1. You may think so, but "fantasy" has no bad meaning in this context. Every counter-factual thought such as a thought about potential improvements is necessarily "fantasy" (or "creativity" as it would be called by more benevolent people).

      I cannot conclusively prove my point since I have no battalion battlegroup in my backyard - nor can it be conclusively falsified by anyone without such a luxury.
      Those readers who see value and inspiration in picking up thoughts here are most likely satisfied and the others kind of misunderstood this blog or may be here for a brawl out of sheer aggressiveness (such as trolls), which I refuse to offer.
      So no, I just go on to the next topics.

      Feel free to elaborate on the deception thing, though. I've rarely if ever seen means for deception built into organisational charts. It's sometimes in an order of battle (such as deception ops involved in Operation Overlord or Operation MI), but I've yet to see one in a TO&E.
      I'm not aware of any debates going on or having happened about the need for organic means of deception.

  3. What would you consider an adequate complement of infantry for a battalion-sized force with infantry in its name: mechanized, motorized, "light", etc?

    Have you considered the operational (but not administrative) integration of scout/sniper platoons with reconnaissance units, given your desire to set recce up according to area, rather than command?

    1. The first question is a bit tough; German practice was to call a brigade with 2 infantry Bn (Panzergrenadier, kinda infantry) + 1 armour Bn a Panzergrenadier (mechanised) Bde while 1+1 used to be a tank brigade.
      Broken down to Bn level this would be about companies instead of brigades; 2+1 Coy = mechanised, 1+1 = tank.
      "Motorised" was usually added to Warsaw pact Rifle divisions, and described those divisions which had much more wheeled APCs than BMP-style vehicles + MBTs and consequently an emphasis on slower dismounted combat unlike than their tank divisions. A Stryker Bde and all the other fashionable 8x8 AFV-based TO&Es could be called "motorised". Likewise, the old German Jägerbrigade would come close.
      "light" depicted forces without organic armour to speak of.

      None of these conventions have ever really required a personnel percentage of infantrymen AFAIK; their meaning was more about the means of mobility and the tactical styles.

      Which infantrymen percentage is adequate depends on the missions and terrain - a simple answer would be inadequate.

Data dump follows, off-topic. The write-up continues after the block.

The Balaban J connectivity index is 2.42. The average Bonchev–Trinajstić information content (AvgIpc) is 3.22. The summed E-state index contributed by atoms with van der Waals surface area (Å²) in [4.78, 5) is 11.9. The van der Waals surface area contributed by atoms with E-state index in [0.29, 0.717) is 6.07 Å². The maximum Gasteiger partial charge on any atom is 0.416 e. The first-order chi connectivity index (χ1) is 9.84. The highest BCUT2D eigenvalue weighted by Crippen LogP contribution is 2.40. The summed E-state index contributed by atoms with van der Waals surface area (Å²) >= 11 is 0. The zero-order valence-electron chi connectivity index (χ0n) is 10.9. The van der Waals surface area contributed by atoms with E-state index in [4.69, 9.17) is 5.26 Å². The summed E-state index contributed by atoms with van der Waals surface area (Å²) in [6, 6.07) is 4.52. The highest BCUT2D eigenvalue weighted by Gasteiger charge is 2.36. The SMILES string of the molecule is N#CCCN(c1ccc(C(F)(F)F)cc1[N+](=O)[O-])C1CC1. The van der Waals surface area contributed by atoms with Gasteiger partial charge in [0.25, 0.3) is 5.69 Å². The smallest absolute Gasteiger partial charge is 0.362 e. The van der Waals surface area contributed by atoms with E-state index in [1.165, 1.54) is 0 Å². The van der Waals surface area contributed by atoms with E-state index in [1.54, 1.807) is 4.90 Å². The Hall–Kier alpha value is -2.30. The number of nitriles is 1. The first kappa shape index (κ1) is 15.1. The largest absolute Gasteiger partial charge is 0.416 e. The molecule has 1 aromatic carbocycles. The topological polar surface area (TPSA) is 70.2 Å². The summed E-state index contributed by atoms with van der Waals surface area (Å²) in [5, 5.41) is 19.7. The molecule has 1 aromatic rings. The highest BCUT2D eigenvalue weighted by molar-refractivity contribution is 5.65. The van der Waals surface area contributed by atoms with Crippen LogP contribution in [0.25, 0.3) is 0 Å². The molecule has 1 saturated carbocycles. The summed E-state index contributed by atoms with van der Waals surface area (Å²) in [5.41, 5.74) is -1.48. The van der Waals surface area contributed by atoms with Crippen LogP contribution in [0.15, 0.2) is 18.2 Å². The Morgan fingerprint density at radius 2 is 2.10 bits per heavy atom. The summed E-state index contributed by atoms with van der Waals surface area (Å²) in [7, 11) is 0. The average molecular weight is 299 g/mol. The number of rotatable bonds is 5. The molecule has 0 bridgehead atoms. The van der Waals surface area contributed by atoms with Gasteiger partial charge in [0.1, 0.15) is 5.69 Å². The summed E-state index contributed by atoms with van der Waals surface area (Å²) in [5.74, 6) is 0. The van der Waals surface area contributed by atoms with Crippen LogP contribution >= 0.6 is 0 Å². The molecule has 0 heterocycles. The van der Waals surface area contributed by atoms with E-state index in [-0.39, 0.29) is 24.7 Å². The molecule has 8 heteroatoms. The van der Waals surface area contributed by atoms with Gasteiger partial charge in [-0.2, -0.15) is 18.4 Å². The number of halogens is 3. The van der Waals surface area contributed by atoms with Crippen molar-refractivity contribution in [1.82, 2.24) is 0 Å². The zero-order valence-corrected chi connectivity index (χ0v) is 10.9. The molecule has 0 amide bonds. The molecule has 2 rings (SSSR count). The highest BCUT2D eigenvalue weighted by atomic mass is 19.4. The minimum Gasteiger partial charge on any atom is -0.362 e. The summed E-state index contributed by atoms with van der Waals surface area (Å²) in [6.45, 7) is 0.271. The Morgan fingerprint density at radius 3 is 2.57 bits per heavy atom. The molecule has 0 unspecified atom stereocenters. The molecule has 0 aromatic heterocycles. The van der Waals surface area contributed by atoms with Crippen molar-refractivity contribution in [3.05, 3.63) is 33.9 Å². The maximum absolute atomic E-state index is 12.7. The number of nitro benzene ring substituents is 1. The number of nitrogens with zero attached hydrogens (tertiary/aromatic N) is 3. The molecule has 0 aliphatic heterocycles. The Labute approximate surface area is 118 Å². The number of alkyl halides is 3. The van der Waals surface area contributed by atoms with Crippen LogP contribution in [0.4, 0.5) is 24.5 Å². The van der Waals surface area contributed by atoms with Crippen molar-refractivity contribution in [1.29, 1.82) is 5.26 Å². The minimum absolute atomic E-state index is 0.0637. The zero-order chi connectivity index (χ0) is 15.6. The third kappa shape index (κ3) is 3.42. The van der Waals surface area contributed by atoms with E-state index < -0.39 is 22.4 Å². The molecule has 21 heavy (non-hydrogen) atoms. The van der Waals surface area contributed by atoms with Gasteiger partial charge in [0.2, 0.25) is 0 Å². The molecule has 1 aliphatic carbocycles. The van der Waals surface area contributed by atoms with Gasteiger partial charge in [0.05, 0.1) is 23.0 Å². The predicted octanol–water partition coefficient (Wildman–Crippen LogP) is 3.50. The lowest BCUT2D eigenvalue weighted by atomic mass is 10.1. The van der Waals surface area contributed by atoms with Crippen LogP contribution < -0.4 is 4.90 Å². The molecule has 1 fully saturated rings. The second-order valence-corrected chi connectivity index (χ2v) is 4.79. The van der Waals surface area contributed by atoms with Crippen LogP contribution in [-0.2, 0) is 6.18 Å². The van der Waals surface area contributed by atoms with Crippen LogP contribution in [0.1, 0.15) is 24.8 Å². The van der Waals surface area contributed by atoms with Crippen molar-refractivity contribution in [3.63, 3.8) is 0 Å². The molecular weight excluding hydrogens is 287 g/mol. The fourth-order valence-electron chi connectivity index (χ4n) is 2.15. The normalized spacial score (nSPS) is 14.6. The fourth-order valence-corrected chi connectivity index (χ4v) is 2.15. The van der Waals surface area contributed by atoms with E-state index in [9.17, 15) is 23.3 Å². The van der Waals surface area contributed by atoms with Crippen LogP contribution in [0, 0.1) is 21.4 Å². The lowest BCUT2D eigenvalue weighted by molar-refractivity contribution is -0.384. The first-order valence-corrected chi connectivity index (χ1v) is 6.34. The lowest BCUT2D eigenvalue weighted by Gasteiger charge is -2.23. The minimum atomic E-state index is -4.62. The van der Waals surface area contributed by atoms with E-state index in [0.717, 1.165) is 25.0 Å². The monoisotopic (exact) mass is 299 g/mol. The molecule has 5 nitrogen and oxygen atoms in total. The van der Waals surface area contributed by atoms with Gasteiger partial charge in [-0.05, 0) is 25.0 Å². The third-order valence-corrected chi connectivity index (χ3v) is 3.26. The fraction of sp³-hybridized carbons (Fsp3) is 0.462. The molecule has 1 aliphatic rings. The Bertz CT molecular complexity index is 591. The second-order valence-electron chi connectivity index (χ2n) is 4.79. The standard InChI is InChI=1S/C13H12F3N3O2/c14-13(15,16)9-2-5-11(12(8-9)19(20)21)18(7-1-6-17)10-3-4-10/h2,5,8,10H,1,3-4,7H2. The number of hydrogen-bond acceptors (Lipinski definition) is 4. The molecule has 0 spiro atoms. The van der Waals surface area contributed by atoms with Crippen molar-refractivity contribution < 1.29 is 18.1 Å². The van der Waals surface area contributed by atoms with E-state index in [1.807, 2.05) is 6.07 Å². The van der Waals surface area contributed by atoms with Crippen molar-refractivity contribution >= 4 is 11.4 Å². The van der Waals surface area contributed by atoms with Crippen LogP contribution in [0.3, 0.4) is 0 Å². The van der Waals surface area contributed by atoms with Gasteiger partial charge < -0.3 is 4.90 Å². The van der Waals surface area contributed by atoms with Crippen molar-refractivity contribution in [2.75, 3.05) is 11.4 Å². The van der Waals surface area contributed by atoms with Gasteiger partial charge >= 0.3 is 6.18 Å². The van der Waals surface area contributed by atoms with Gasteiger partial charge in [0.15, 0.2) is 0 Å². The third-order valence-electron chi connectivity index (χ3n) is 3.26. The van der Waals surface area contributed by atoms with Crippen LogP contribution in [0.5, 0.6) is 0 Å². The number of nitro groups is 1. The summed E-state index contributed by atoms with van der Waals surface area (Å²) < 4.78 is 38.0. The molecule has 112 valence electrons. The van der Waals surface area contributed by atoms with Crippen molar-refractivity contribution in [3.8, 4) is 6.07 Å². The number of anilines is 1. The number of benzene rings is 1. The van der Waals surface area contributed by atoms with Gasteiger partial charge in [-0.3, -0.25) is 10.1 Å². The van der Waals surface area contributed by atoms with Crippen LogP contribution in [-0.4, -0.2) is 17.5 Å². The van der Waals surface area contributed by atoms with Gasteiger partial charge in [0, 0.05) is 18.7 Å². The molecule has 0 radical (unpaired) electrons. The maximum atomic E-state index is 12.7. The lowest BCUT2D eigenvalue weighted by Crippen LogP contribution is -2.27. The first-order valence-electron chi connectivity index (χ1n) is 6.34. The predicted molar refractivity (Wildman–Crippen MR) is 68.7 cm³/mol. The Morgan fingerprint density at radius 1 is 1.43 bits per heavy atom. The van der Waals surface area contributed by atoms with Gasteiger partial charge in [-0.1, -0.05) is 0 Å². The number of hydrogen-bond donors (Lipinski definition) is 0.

The sniper/scout topic on the operational level really turns into the LRS/LRRP/LRSU/Fernspäher thing and yes, I considered it.
      This is a nice text about it:
      Aside from that, I also considered a short-range dismount scout element for armoured recce, which is an underestimated factor probably because training areas aren't cluttered enough to give it prominence.

  4. Your information is not up to date. US Army Infantry BN have an organic Scout/Sniper Platoon with 3 x scout squads and 3 x sniper teams. This MTOE has been around for at least 15 years. The US Army also does not field any strictly armor or mech infantry BN any longer. They are all organized in to Combined Arms Battalions which also include an engineer elmement. This MTOE has been the norm for at least 5 years. Finally, USMC MEUs units may be ad hoc, but organizationally they have a MTOE and they are mixed, combined arms units that include infantry, armor, artillery and aviation up to fixed wing combat aircraft. The US Army is toying with the idea of pushing helicopter aviation down to the BDE level and also adding another maneveur BN to it's BCTs. And also, where does this idea that Stryker BNs did not have enough infantry come from? At inception, the Stryker BCTs had and still have 3 infantry BN which is one more than other infantry BN.

    1. Hehe, it shows that I'm not much into TO&E discussions.
      I remember the initial Stryker Bde design was criticised for being weak on infantry at least. FM 3-21 is dated 2003, the discussions about this brigade type commenced up to three years earlier (don't remember exactly; may have been 2001).

      Regarding the scout/sniper thing you seem to have ignored the "world-wide"; I'm not US-centric and the U.S. Army is but one of a hundred armies or so.
      Same about mixed battalions; you ignored "widely preferred" and "usually".

  5. I didn't miss it but I am quite sure US combat arms BNs make up a very large percentage of all the combat battalions in the western world at least. So if you want to qualify your statements as "other than the United States" than they would be accurate.

    1. I think they're accurate right now.

      Besides, this "very large percentage" is most likely a clear minority if we take reserve Bns into account.

  6. Participants of the 1946 Armor Conference concluded that the future armor to infantry ratio should be 2 to 3.